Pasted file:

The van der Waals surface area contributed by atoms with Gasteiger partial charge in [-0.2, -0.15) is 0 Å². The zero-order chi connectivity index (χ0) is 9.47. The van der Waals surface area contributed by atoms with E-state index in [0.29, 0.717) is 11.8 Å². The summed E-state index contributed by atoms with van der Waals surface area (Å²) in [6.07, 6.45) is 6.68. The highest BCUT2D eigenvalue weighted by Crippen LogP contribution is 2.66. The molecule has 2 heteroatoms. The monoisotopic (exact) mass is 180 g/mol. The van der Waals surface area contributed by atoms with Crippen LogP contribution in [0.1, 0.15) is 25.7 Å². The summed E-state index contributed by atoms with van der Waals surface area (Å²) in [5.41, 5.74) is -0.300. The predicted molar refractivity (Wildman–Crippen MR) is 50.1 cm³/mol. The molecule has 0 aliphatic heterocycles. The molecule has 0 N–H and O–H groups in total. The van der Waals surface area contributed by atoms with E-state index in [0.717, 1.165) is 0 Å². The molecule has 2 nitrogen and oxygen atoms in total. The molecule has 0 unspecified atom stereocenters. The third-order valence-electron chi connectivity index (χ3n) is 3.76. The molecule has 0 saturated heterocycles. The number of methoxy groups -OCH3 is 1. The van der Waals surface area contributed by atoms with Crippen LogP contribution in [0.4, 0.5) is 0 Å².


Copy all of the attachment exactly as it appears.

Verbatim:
The van der Waals surface area contributed by atoms with Gasteiger partial charge in [-0.2, -0.15) is 0 Å². The zero-order chi connectivity index (χ0) is 9.47. The van der Waals surface area contributed by atoms with E-state index in [0.29, 0.717) is 11.8 Å². The summed E-state index contributed by atoms with van der Waals surface area (Å²) in [6.07, 6.45) is 6.68. The highest BCUT2D eigenvalue weighted by Crippen LogP contribution is 2.66. The molecule has 2 heteroatoms. The monoisotopic (exact) mass is 180 g/mol. The van der Waals surface area contributed by atoms with Crippen LogP contribution in [0.1, 0.15) is 25.7 Å². The summed E-state index contributed by atoms with van der Waals surface area (Å²) in [5.41, 5.74) is -0.300. The predicted molar refractivity (Wildman–Crippen MR) is 50.1 cm³/mol. The molecule has 0 aliphatic heterocycles. The molecule has 0 N–H and O–H groups in total. The van der Waals surface area contributed by atoms with E-state index in [0.717, 1.165) is 0 Å². The molecule has 2 nitrogen and oxygen atoms in total. The molecule has 0 unspecified atom stereocenters. The third-order valence-electron chi connectivity index (χ3n) is 3.76. The molecule has 0 saturated heterocycles. The number of methoxy groups -OCH3 is 1. The van der Waals surface area contributed by atoms with Crippen LogP contribution in [0.4, 0.5) is 0 Å².